General News of Saturday, 10 May 2014
The new board of the Savannah Accelerated Development Authority must free the poverty-reduction programme from the political influence of “old boys’ networks," former presidential Candidate Dr. Michael Abu Sakara Forster has advised.
Dr. Sakara, an agricultural economist, says the embattled programme set up to bridge the development gap between the poor north and rich south, must also be insulated from “kokofu football tactics”.
More than Ghc47 Million sunk into two major projects under SADA’s poverty fighting programmes have been fraught with corruption.
Ghc15 Million was sunk into a guinea fowl project which yielded virtually no results, according to investigations done by the Minority in Parliament. The opposition also says nothing can be said of the Ghc32.4 Million invested in an afforestation project in the same northern savannah zone. About 5.5 million trees were to be planted through the project but less than one million survived.
The rot exposed at SADA culminated in a recent overhauling of its Board by the President.
Dr. Sakara said in an article that: “If SADA is to succeed as we all wish, then the new board must break visibly with the past. If the truth be told, the new Board of SADA must now work harder than ever before to restore the public's belief in SADA. They must immediately ensure that SADA's system of procurement of technical assistance and goods breaks links with the old system of service providers and suppliers.”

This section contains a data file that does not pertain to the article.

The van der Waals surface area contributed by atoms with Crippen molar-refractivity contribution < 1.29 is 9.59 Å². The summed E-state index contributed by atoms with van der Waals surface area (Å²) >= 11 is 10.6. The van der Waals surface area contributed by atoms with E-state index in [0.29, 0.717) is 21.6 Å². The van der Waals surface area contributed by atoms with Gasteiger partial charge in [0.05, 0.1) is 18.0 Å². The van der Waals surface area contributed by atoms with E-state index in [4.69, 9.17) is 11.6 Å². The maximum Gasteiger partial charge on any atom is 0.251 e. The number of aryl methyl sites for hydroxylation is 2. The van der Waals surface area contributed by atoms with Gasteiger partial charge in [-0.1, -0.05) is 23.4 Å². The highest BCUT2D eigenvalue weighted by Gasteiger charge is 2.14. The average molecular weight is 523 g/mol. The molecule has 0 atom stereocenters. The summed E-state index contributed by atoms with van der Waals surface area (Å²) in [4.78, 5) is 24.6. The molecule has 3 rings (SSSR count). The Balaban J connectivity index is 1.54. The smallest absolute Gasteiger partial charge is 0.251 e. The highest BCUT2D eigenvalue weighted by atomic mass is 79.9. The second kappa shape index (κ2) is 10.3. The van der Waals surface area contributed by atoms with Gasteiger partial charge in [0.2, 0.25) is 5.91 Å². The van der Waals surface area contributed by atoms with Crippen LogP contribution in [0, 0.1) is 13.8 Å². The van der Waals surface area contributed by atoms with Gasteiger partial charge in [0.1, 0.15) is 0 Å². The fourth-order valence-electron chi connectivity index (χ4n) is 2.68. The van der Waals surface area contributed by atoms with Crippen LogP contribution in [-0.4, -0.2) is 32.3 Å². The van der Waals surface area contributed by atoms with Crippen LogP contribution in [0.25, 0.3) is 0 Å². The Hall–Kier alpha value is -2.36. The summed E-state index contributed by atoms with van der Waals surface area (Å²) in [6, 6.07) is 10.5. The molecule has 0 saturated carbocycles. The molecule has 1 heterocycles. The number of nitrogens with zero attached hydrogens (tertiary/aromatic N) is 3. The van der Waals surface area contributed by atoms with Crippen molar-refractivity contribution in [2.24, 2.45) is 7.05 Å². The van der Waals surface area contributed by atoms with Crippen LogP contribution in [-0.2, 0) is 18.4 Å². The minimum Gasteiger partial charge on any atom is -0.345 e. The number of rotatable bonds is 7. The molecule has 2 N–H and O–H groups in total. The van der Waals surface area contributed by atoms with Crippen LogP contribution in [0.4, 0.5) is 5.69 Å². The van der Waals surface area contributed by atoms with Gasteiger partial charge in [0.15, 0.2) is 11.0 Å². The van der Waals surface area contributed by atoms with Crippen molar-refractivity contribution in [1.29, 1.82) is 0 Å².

According to him: “There must be greater transparency and scrutiny with less political interference to ensure SADA is perceived as being finally free from the influences of “old boys" networks and "kokofu" football tactics.”
“The new Board must strictly ensure that those who serve as advisors are not under any circumstances allowed to serve as consultants,” he added.
“Additionally the Board must appoint a new CEO who is not associated with the past. The Board must support him/her to take immediate measures that will ensure a change in work ethic and attitudes as they build a good mix of representative staff competencies based on merit and not political affiliation. Attention should be given to building credibility in the institution of SADA by asserting its independence in decision making about its orientation, focus and implementation processes,” Sakara said.
He believes the Board must do everything possible to “restore our belief in SADA, because it represents our belief in ourselves and the common good of our nation.”